Decoding Dog Behavior: Reading Body Language
There is no shortage of ways your dog communicates with you each day. Since he or she doesn’t speak your language, your dog uses body language to communicate everything from excitement to fear, happiness and anxiety. As a responsible dog owner, it’s up to you to decipher what they’re trying to tell you to avoid an unwanted situation. Before reading on, ensure your best friend is protected with a Canine Liability insurance policy.
Understand tail wagging.
Even the most novice dog owner understands a dog communicates with their tail. However, a wagging tail doesn’t equate to happiness all the time. If your dog is wagging his tail and it is placed above his back, his body is tense, his ears are lowered and he’s baring teeth, he is uncomfortable and giving you every indication he wants out of the situation.
Conversely, a low tail wag and relaxed posture means that your dog is submissive and calm. If you see your dog’s tail wagging back and forth very quickly, like when you come home, he’s happy and excited to see you.
The key is to evaluate the entire body when it comes to decoding your dog’s behavior. Remember, one feature, such as a tail wag, doesn’t mean your dog is comfortable. If you don’t react appropriately, he could lash out.
Check their eyes.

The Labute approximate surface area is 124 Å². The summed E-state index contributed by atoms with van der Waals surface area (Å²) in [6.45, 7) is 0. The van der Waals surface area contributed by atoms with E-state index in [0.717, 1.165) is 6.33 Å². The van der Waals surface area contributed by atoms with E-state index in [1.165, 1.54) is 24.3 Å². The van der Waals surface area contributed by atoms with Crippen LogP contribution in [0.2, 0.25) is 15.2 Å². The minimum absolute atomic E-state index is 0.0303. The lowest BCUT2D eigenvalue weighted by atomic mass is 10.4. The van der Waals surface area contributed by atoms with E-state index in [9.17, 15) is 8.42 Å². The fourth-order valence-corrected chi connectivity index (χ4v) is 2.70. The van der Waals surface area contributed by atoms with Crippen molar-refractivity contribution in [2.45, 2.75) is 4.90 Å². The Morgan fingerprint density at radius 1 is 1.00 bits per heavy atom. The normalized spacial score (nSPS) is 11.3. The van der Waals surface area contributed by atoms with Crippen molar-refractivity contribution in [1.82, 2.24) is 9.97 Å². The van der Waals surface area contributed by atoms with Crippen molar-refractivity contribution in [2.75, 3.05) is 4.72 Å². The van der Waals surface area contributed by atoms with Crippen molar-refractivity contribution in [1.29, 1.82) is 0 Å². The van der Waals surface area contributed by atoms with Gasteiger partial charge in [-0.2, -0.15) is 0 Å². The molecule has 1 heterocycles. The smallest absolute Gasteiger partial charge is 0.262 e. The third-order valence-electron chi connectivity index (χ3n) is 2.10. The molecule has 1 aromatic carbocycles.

There is a lot to be determined by your dog’s eyes. For example, a dog that will stare you down may be doing so because he wants you to know he’s the alpha dog and he’s in control. Eye size will also give you an important clue to what’s happening in your pooch’s head. If your dog’s eyes appear to be normal in size, then he’s in a relaxed state of mind. If the peepers appear to be smaller, it’s a good sign that he’s feeling fearful or intimidated. If a dog is feeling aggressive or stressed out, his eyes will appear larger. He may also give you a look that trainers call half-moon eye or whale eye, where he’ll display a healthy chunk of the sclera (that is, the white portion of the eye) in his stare, explains Here Pup.
Evaluate the rest of the body.
Apart from the tail, eyes and ears, a dog’s overall gait and posture provides insight into their moods. If he is strutting around with his head held high, he’s confident and assertive. If he’s sluggish or hiding behind you, he’s uncomfortable.
Remember that new situations can be overwhelming for dogs, and not every dog is meant to handle these flawlessly. If your dog isn’t keen on dog parks, or in big crowds, leave him at home. Respect his body language and listen to what he’s trying to convey to you. In the end, you’ll both be happier and prevent an unwanted behavior issue from occurring.
There are many reasons a dog may bite, and it’s not always 100% preventable. In addition to financially protecting dog owners from dog bite claims, our Canine Liability Policy also covers other injuries to people, including scratches and fall injuries caused by dogs and injuries to other animals. Please contact us today for more information at (407) 865-7477, ext. 101.